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Jens Breivik: Anders Breivik’s father to publish book on son

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Jens Breivik, the father of jailed Norwegian mass murderer Anders Breivik, has written a book expressing feelings of guilt and responsibility over his son’s actions.

Anders Behring Breivik admitted killing 77 people when he bombed central Oslo and then went on a shooting spree at a youth camp on nearby Utoeya island in 2011.

His parents separated when Anders was a year old and Jens Breivik claims to have had little contact with his son.

Entitled My Fault? A Father’s Story, the book is set for release in October.

“I feel some guilt and I feel some responsibility. What would have happened if I had been a better father? Would Anders have done what he did?” Jens Breivik wrote, according to an excerpt of the book released by the publisher Juritzen.


A retired Norwegian diplomat living in southern France, Jens Breivik wrote the book with the help of a ghost writer and is expected to question his behavior as a parent and his role in the life of the radical far-right killer.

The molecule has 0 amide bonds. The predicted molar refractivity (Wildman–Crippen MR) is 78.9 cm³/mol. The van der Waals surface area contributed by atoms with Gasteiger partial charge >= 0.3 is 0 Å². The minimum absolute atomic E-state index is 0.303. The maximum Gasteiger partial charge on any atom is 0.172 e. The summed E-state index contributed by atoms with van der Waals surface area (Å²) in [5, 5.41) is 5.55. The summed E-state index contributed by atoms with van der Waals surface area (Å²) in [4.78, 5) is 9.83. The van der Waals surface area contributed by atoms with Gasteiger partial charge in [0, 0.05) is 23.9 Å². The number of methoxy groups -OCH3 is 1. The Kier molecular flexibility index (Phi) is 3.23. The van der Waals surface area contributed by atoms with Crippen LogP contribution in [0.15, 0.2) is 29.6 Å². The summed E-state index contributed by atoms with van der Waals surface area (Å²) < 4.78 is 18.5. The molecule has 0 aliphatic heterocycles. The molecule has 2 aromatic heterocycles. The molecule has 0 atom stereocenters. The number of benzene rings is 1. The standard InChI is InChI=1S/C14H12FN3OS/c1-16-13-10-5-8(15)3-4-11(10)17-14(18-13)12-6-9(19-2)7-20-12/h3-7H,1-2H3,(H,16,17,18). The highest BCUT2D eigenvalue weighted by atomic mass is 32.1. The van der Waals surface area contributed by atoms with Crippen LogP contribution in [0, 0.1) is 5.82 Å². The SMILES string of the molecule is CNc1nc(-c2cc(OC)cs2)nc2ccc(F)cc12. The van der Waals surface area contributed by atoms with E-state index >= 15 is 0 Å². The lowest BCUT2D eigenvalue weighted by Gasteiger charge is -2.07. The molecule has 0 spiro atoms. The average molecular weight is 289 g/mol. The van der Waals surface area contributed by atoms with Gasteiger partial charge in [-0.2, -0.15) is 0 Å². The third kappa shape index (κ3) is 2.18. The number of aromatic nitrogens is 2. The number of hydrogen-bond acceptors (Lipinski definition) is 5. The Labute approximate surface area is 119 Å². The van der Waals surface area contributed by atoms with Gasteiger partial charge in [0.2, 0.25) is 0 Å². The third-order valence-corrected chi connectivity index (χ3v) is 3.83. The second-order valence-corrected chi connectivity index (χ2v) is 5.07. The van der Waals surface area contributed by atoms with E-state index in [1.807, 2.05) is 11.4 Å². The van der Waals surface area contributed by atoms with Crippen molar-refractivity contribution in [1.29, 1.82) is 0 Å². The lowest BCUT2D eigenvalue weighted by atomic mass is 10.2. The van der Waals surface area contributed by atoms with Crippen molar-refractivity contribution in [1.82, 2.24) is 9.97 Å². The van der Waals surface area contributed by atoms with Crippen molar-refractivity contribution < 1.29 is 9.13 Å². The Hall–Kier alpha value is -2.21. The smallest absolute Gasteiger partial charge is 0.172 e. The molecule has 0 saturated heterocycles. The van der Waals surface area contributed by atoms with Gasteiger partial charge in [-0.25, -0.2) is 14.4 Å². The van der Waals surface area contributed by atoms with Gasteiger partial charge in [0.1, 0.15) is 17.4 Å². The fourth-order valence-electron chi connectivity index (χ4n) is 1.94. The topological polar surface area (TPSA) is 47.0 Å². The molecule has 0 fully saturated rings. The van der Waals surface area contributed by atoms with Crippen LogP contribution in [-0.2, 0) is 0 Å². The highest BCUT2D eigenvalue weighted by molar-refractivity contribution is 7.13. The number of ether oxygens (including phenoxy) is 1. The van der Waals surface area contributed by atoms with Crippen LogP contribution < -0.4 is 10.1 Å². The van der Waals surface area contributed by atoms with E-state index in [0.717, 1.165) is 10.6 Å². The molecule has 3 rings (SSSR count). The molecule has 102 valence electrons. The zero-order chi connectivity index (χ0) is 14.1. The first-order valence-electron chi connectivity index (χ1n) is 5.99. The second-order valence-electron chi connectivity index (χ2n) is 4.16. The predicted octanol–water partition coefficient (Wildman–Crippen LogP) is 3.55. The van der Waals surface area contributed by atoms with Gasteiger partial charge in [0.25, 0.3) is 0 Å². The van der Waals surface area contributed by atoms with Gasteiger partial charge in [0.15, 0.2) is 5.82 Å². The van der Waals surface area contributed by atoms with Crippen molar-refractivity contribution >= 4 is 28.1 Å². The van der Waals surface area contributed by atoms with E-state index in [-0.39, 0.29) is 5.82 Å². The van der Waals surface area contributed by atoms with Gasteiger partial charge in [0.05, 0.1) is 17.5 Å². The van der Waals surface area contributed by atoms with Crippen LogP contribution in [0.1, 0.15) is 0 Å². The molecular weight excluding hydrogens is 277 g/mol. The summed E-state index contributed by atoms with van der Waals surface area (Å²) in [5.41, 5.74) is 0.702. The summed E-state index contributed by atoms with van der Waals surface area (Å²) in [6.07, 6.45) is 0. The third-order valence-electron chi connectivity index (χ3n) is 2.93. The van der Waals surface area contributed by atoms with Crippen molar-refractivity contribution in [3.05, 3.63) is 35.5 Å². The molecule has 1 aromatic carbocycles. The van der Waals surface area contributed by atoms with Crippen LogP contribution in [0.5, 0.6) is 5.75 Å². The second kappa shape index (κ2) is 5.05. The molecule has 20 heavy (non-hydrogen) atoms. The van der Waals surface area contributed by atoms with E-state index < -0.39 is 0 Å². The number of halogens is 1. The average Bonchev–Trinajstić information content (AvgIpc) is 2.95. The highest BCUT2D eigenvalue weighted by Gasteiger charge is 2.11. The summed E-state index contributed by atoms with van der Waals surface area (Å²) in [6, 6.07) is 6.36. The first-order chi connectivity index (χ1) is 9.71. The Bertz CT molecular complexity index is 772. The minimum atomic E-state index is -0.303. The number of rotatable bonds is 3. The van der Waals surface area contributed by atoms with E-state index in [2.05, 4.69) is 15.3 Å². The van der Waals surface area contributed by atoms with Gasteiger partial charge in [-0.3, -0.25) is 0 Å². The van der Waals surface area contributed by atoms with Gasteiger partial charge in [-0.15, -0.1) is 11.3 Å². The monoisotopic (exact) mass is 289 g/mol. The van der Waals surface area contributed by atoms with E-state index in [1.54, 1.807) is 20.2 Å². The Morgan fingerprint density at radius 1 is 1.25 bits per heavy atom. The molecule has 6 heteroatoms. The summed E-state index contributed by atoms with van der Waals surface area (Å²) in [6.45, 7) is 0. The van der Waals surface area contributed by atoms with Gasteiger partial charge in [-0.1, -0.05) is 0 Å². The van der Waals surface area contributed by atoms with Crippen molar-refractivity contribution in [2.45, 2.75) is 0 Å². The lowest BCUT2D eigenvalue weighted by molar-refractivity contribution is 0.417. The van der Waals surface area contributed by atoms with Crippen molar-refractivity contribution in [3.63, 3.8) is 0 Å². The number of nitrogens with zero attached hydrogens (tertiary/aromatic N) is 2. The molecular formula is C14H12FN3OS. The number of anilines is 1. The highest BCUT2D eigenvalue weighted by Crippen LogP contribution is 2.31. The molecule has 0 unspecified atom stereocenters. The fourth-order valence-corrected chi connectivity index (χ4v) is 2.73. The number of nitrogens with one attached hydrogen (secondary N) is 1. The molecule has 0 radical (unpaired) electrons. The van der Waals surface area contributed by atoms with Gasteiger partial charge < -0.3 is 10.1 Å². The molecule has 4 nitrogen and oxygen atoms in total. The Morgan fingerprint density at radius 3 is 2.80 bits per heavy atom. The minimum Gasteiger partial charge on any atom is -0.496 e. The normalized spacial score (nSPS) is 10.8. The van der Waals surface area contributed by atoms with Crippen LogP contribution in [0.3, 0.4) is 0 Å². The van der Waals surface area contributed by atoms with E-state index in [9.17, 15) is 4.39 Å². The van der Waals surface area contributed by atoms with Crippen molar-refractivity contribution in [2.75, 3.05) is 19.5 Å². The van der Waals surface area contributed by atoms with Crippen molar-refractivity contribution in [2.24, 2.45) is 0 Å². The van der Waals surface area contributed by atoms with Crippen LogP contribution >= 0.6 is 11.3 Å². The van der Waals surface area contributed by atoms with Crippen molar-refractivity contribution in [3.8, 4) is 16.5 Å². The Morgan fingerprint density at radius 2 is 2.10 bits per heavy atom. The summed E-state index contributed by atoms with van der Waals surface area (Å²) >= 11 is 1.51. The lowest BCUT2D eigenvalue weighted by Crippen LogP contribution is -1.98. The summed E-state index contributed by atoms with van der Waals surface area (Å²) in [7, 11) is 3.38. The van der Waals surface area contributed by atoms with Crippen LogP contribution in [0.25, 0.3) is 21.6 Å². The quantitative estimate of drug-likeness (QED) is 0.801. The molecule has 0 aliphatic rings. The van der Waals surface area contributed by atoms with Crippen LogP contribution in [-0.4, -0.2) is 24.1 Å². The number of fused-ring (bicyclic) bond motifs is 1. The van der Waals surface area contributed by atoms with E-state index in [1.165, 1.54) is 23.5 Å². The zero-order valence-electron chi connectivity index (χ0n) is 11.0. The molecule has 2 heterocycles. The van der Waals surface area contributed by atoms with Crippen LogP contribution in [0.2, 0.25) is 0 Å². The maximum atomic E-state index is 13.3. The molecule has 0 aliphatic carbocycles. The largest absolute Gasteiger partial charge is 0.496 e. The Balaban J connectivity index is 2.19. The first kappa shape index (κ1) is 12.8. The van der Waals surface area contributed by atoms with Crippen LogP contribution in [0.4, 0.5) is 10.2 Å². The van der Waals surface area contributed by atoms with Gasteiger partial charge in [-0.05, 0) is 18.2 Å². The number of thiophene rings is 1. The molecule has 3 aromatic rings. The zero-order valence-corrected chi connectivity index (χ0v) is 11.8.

Jens Breivik has written a book expressing feelings of guilt and responsibility over son Anders' actions

Jens Breivik has written a book expressing feelings of guilt and responsibility over son Anders’ actions

In 2012, Anders Breivik was sentenced to the maximum 21 years in prison for carrying out the country’s worst peacetime massacre in its modern history.

Anders Breivk harbored extremist right-wing views and claimed he had reacted against what he saw as a Marxist-Islamic takeover of Europe.

His deadly rampage against a Labor Party youth camp on Utoeya island was found by an Oslo court to have been a premeditated act of terrorism.

Anders Breivik’s jail term can be extended if he is deemed to remain a danger to society.

Jens Breivik has often been described as an absent father after the separation from his wife. At the time of the separation, Jens Breivik attempted to win custody over Anders but was unsuccessful, and he lost touch with his son when Anders was a teenager.

A previous book about Anders Breivik’s late mother, Wenche, portrayed Jens Breivik as a domestic tyrant.

During the murder investigation and trial, it emerged that Norwegian social services had suspected Anders Breivik was neglected at home as a child.

According to the editor of My Fault? A Father’s Story, Arve Juritzen, the book is a form of self-trial for Jens Breivik.

Jens Breivik has re-established contact his son in the last two years but has not shared the manuscript with him.

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